CINCINNATI -- Commissioner Bud Selig on Wednesday revealed a $1.5 million contribution from Major League Baseball for an Urban Youth Academy in Cincinnati.
Cincinnati is the seventh MLB Urban Youth Academy either opened or already in development, and the first in the Midwest. Since the first academy opened in Compton, Calif., in 2006, others have opened in Houston, Puerto Rico and New Orleans and two have been announced for Hialeah, Fla., and Philadelphia. They provide free, year-round baseball and softball instruction, as well as education programs.
"As Commissioner of Baseball, I've placed a priority on making sure that young people from all walks of life have opportunities to not only play baseball and softball, but also to achieve success in their academic pursuits," Selig said. "We're honored to make this commitment to the young people of Cincinnati and the surrounding areas with significant opportunities and new experiences on and off the field."
Selig also used the moment to announce that the Reds and the city will host the 2015 All-Star Game.
"The 2015 season is destined to be one of our greatest with the All-Star Game happening the same year we dedicate the new Urban Youth Academy. Both will benefit many people for many years to come," Reds CEO Bob Castellini said.
The new Urban Youth Academy, which will be operated as part of the Reds Community Fund, will be located at Roselawn Park in the northern section of Cincinnati. The estimated $5.5 million facility is scheduled to begin construction in the summer of 2013, with an expected opening of the first phase in spring 2014.
Phase 1 will include four outdoor baseball fields, with a two-story observation tower, restrooms and concessions. One of the fields will be the home of championship-caliber softball for girls.
Phase 2 will include the construction of a 33,000-square-foot indoor training center that can be used year-round by local youth and coaches. The target construction date is spring 2014, with a ribbon-cutting in the spring of 2015.
On hand for the announcement was former Reds great and Hall of Famer Frank Robinson, who is MLB's vice president of baseball development. Selig also announced that Robinson would be placed in charge of all of the league's Urban Youth Academies.
"This is a real unbelievable project that the Reds have undertaken and wanted to take very aggressively," Robinson said. "To have this facility built here in the Cincinnati area is a real pleasure for me to be a part of it. This is something the community will be very proud of. It will give young people, underprivileged kids especially, an opportunity to improve their skills, learn to play baseball the right way. If they have the ability to make it to the Major Leagues one day, great. But they will also get an educational program at the academies also."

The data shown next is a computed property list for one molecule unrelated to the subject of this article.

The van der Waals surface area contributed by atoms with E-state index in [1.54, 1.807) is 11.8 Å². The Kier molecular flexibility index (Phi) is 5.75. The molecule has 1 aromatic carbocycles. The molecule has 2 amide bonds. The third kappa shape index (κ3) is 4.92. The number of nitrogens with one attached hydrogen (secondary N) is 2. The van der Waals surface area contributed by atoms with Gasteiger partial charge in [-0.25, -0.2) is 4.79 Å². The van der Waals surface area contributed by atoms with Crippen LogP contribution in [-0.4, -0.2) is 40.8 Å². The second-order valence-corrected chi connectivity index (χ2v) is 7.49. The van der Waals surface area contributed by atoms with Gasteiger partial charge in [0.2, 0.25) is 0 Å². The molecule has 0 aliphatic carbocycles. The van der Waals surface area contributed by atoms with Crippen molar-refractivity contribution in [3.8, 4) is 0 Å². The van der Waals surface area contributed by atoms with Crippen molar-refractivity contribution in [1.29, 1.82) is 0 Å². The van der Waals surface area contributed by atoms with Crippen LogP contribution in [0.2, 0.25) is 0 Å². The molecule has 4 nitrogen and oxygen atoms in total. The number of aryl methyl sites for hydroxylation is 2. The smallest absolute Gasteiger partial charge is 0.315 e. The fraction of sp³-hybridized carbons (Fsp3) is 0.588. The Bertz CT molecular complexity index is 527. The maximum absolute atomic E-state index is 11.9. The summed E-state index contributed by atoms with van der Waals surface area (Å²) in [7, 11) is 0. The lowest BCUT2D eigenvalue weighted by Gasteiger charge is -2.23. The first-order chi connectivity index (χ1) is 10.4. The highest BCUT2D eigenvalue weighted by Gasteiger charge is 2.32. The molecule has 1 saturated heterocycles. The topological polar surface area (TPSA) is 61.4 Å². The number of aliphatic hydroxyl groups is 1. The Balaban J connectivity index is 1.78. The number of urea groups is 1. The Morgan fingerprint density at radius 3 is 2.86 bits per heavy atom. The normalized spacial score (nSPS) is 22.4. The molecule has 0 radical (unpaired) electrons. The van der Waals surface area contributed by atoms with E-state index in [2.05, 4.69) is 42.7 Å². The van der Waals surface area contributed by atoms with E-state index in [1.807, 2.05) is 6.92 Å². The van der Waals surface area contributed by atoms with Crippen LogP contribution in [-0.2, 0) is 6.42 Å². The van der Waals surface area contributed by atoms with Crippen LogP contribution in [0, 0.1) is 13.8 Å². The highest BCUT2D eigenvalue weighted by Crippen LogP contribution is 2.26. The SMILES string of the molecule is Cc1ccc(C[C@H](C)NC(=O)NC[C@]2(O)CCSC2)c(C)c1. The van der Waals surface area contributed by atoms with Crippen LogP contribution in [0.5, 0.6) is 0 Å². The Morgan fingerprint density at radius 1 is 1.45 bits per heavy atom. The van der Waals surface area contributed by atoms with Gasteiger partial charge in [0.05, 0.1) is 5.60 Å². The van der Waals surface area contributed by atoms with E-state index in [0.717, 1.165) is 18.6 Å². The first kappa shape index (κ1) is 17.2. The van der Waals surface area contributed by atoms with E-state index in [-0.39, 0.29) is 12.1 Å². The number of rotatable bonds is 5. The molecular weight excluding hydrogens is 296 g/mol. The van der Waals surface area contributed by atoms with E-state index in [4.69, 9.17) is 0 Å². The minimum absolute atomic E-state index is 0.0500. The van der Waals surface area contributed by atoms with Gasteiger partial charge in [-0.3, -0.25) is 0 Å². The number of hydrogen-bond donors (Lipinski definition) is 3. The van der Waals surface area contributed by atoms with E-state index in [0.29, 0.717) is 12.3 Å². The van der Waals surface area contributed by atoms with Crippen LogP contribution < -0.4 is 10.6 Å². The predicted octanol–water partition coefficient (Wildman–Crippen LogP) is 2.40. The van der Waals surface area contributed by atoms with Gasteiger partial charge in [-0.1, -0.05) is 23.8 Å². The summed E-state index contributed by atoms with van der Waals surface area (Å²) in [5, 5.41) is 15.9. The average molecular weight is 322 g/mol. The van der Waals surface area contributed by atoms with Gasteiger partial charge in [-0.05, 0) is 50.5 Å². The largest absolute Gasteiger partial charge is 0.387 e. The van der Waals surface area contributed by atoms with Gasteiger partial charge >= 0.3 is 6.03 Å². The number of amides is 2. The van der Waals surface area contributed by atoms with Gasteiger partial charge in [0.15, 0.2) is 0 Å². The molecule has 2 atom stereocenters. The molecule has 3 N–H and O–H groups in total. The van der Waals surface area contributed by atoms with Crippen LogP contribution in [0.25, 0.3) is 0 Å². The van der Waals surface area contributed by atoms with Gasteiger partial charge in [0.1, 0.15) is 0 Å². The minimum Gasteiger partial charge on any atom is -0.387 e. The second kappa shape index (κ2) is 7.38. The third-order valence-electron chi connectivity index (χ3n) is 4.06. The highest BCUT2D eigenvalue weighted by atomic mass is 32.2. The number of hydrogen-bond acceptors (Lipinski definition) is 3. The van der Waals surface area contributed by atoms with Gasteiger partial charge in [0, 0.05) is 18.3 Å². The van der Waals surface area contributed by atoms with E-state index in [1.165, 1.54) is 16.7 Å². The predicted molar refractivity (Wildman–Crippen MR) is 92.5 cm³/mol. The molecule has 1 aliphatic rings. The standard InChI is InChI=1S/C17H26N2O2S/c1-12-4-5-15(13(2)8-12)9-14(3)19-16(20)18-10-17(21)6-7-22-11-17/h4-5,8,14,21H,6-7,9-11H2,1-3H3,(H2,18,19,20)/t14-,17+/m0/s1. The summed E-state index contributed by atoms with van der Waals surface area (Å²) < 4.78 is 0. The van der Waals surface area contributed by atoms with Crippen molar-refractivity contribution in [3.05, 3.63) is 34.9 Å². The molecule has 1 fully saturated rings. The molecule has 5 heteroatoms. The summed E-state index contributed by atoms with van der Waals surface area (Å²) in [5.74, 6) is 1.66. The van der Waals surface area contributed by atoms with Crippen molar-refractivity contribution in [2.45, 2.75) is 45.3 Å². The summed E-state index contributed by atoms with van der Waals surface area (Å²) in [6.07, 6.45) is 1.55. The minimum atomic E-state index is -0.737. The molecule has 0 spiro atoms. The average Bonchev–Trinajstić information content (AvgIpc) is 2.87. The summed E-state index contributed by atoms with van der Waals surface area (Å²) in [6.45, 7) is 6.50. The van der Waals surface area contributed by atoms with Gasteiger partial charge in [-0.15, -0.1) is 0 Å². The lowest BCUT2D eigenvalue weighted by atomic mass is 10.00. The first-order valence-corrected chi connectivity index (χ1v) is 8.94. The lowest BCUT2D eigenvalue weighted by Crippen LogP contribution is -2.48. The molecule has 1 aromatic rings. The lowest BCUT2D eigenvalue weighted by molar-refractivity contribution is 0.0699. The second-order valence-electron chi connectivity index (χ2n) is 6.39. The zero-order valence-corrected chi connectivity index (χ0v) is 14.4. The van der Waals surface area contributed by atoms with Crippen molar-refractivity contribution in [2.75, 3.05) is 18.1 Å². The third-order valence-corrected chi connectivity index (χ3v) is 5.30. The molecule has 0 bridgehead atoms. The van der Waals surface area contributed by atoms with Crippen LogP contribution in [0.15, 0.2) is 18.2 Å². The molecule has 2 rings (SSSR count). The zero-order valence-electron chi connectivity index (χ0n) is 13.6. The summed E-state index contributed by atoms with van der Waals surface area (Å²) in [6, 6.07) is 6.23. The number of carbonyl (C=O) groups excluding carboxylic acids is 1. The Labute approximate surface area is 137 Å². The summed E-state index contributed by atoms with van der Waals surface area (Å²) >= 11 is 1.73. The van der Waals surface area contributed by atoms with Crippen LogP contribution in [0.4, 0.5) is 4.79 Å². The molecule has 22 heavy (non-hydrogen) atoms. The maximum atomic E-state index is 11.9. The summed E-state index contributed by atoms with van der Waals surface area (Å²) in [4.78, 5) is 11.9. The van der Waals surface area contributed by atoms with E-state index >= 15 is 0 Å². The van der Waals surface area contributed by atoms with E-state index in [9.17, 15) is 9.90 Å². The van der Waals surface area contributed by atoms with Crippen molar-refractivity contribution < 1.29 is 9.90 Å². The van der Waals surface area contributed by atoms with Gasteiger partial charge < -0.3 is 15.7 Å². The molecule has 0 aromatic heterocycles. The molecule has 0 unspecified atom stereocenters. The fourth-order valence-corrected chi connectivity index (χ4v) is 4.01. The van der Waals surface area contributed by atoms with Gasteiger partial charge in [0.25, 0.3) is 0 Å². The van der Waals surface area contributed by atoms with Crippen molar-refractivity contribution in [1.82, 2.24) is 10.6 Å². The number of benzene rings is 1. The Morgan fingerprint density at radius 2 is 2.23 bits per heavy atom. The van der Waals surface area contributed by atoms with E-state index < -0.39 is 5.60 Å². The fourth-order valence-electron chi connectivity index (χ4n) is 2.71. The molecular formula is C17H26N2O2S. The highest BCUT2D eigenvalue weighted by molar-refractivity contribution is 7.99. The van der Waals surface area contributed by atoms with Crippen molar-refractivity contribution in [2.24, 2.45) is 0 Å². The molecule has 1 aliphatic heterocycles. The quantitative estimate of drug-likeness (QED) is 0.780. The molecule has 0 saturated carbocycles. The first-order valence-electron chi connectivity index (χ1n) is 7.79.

Another Hall of Famer, Reds great Joe Morgan, recalled a conversation with Selig several years ago, during which he asked the Commissioner to pursue more baseball development, not only domestically, but in urban areas.
"I said, 'They have academies in the Dominican and all around the world, and they are training kids to come to the Majors,'" Morgan said. "I said, 'We need something like that here in the United States.' Five years later, I was honored to be at the opening of the Compton academy."
Since the Compton academy opened, 350 of the student athletes have gone on to play collegiate baseball or softball. There were 200 players who have been selected in the MLB First-Year Player Draft, including 2012 overall No. 1 pick Carlos Correa from the Astros. Three academy alumni have been on big league rosters the past two seasons, including Trayvon Robinson of the Orioles, Anthony Gose of the Blue Jays and Efren Navarro of the Angels.
In 2012, Procter and Gamble announced a $2 million contribution for the Reds Urban Youth Academy, which was the largest single donation in the Reds Community Fund's history.
The current version of the Reds Urban Youth Academy is in its fourth season at the Gamble Montessori School in Winton Terrace, and continues to provide free, year-round baseball and softball instruction to youth ages 8-18.
Selig often invokes the name of the legendary Jackie Robinson, who broke the color barrier while playing for the Brooklyn Dodgers in 1947, as he discusses making baseball accessible to youth in urban areas. Cincinnati will be the latest city that allows MLB to honor that commitment.
"Baseball is a social institution with enormous social responsibilities," Selig said. "We're proud to have this academy be part of what I believe is Jackie's enduring legacy."